The Big East is nearing a window to renegotiate its television deal, and the conference hopes it will result in a large gain in revenue. However, there's an issue for the conference as the negotiation window inches closer: Realignment has changed the landscape of the conference and college football as a whole. And according to a CBS Sports report, the Big East may take a significant hit as a result.
A year ago, the Big East was offered a deal worth $130 million per year. The conference turned it down. And while some analysts expect a similar deal this time around, CBS Sports' sources aren't so high on the conference's chances of snagging a big deal. In fact, it could be somewhere around half the deal the Big East was offered last year.
A $130 million deal per year (as speculated by Pilson) would be worth $8.66 million each for the 10 full members; $6.5 million each for the four football-only members (Boise State, San Diego State, Navy and TBA); and $2.16 million each for the eight non-football members.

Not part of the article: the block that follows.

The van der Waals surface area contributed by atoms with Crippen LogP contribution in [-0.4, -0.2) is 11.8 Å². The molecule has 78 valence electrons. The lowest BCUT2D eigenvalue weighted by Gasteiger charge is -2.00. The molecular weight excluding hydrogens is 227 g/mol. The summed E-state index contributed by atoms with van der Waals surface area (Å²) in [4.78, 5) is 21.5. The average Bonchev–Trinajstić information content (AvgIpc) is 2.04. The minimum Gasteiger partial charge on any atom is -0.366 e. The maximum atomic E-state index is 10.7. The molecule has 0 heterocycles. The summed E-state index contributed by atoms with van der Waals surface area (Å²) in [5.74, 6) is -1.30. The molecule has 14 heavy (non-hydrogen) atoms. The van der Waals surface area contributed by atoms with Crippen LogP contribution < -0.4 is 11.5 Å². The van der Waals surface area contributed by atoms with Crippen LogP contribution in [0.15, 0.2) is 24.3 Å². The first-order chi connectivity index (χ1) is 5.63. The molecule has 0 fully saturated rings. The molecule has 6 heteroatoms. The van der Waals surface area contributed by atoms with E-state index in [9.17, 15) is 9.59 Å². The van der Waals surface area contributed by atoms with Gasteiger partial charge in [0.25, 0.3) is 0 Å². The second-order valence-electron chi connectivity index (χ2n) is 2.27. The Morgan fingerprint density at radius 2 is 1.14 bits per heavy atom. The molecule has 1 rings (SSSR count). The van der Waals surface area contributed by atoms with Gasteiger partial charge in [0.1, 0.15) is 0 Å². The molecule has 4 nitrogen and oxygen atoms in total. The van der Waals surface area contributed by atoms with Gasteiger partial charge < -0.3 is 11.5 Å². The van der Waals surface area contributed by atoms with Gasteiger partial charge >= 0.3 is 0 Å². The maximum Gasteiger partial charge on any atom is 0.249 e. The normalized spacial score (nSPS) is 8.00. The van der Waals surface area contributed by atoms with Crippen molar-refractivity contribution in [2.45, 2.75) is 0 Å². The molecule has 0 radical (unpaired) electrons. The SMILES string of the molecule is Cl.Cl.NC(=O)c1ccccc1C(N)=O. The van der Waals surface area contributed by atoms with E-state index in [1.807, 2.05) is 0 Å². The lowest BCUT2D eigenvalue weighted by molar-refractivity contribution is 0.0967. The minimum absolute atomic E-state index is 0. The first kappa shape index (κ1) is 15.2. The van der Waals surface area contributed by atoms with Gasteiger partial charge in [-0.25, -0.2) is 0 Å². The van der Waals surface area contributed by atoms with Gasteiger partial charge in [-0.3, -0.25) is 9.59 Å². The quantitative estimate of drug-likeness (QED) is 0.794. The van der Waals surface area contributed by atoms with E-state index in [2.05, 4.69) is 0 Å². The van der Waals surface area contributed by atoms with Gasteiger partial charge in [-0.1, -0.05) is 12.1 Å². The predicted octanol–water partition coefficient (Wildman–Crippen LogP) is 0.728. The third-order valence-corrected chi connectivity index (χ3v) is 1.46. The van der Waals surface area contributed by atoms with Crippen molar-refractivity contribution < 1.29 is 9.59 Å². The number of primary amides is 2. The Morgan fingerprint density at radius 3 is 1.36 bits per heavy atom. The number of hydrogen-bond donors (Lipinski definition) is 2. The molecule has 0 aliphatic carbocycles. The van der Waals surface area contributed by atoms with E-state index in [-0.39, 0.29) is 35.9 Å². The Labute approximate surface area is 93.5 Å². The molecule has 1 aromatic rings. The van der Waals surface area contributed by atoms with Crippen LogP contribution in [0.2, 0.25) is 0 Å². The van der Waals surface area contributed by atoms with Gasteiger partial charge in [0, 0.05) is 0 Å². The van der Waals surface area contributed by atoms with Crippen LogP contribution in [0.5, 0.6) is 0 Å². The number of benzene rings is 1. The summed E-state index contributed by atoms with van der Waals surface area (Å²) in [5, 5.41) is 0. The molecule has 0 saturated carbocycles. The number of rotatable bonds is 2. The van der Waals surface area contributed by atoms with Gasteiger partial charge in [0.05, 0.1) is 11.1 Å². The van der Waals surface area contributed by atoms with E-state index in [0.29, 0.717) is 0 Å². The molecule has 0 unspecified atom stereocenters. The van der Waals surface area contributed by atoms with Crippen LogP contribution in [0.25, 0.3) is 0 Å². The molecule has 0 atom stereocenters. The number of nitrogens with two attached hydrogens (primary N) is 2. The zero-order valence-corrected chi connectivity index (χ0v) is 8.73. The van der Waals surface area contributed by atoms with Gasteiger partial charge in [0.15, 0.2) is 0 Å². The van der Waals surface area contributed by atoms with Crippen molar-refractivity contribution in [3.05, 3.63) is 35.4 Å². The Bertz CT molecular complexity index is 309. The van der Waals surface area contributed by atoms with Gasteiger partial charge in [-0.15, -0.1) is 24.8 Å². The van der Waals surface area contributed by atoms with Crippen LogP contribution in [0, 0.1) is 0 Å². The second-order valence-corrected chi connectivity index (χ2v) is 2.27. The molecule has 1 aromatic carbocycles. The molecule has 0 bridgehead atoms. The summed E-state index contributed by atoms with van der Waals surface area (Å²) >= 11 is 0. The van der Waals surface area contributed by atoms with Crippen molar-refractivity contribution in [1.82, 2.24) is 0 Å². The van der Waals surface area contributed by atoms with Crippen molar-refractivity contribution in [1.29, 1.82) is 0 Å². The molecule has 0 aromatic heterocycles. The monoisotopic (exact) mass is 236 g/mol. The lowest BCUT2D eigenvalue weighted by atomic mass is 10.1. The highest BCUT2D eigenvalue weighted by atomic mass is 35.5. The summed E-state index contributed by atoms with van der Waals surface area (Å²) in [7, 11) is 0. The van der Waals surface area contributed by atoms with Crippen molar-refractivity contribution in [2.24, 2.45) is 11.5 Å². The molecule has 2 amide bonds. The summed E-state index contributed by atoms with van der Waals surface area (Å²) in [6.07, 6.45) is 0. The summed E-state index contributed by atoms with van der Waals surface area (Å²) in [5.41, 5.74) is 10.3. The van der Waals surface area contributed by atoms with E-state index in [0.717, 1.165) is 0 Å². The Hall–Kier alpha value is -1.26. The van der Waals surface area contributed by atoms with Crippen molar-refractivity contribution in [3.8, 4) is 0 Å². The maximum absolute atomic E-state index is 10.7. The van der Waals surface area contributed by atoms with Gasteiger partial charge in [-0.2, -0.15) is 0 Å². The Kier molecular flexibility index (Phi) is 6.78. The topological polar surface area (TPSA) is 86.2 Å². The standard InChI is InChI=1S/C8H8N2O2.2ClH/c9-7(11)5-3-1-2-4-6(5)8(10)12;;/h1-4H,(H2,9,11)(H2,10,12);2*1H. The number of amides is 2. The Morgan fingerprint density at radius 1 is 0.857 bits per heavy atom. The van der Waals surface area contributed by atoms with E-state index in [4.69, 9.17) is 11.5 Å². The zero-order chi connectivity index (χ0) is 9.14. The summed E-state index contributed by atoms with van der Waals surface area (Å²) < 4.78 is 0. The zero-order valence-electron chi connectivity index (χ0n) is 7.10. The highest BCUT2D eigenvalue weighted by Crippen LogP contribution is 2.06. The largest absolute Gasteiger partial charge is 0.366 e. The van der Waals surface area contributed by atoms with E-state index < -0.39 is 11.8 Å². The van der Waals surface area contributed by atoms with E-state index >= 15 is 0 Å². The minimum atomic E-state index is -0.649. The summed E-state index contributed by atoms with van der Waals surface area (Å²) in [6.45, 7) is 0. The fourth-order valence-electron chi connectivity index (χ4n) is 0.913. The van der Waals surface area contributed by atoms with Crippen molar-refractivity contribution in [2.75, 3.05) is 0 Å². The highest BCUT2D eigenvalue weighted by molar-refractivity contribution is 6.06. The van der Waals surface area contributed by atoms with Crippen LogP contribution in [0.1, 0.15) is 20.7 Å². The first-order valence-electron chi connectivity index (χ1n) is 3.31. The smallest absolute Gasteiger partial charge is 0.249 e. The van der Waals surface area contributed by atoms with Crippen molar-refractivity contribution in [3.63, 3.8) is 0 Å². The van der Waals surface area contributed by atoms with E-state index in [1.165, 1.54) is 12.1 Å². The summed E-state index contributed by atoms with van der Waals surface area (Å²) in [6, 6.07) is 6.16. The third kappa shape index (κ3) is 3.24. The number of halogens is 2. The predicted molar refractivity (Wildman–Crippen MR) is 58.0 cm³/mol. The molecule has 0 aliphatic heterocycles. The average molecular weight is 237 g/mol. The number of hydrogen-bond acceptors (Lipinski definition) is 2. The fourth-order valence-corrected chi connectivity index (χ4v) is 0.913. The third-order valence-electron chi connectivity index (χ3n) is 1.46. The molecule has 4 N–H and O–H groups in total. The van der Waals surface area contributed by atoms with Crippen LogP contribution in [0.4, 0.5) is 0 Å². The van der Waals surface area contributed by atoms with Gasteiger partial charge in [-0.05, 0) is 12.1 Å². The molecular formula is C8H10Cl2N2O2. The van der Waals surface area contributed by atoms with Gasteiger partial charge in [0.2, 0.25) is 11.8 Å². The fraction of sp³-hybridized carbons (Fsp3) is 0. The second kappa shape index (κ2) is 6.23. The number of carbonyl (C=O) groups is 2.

A $60 million deal per year (as speculated by CBSSports.com's sources, slightly better than their low end) would be worth $4 million each for the 10 full members; $3 million each to the four football-only members; and $1 million each to the eight non-football members.
To put these numbers in perspective, consider that Nick Saban will make an average of just about $5.6 million a year over the next eight years. Mack Brown also tops the $5 million a year mark and Bob Stoops is just above $4 million. It's likely that Les Miles will make more than $4 million this coming year, as well.
Sure, these are top-end coaches, but they're also making more than full-member schools of the Big East Conference will, should the next television deal come in around the $60 million a year mark. And with television revenue skyrocketing elsewhere, a low-end deal would put the Big East in an awfully difficult position.
Take the Pac-12, for instance. Its new deal has paid immediate dividends: Multiple schools have been able to move forward with facilities upgrades, while others have hired high-profile coaches in the past few months. Perennial revenue bottom-feeder Washington State was able to hire Mike Leach at a salary of more than $2 million per year, thanks to the new deal that will net schools somewhere in the neighborhood of $20 million annually once the Pac-12 Network is up and running.
A poor deal could be crippling for the Big East and, making matters worse, the vultures may also be circling, waiting to pick off schools should realignment kick into high gear again this summer.
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